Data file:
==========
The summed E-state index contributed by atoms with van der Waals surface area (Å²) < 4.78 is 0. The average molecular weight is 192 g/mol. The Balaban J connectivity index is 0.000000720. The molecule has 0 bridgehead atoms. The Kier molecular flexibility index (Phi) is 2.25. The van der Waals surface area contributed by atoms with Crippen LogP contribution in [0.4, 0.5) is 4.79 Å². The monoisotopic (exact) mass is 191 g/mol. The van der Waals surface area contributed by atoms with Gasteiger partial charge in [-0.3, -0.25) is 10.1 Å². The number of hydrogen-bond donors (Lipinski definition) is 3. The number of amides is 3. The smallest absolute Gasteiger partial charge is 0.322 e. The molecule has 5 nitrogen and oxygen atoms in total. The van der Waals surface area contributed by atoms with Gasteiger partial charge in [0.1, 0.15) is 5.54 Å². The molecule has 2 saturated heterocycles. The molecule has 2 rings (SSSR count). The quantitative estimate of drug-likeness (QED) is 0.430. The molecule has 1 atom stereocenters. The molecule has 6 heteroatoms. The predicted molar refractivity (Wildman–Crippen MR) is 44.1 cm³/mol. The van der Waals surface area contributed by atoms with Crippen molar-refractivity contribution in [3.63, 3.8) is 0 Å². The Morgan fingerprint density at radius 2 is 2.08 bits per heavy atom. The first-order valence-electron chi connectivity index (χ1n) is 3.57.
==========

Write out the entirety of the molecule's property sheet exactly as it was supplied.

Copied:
The summed E-state index contributed by atoms with van der Waals surface area (Å²) < 4.78 is 0. The average molecular weight is 192 g/mol. The Balaban J connectivity index is 0.000000720. The molecule has 0 bridgehead atoms. The Kier molecular flexibility index (Phi) is 2.25. The van der Waals surface area contributed by atoms with Crippen LogP contribution in [0.4, 0.5) is 4.79 Å². The monoisotopic (exact) mass is 191 g/mol. The van der Waals surface area contributed by atoms with Gasteiger partial charge in [-0.3, -0.25) is 10.1 Å². The number of hydrogen-bond donors (Lipinski definition) is 3. The number of amides is 3. The smallest absolute Gasteiger partial charge is 0.322 e. The molecule has 5 nitrogen and oxygen atoms in total. The van der Waals surface area contributed by atoms with Gasteiger partial charge in [0.1, 0.15) is 5.54 Å². The molecule has 2 saturated heterocycles. The molecule has 2 rings (SSSR count). The quantitative estimate of drug-likeness (QED) is 0.430. The molecule has 1 atom stereocenters. The molecule has 6 heteroatoms. The predicted molar refractivity (Wildman–Crippen MR) is 44.1 cm³/mol. The van der Waals surface area contributed by atoms with Crippen molar-refractivity contribution in [3.63, 3.8) is 0 Å². The Morgan fingerprint density at radius 2 is 2.08 bits per heavy atom. The first-order valence-electron chi connectivity index (χ1n) is 3.57.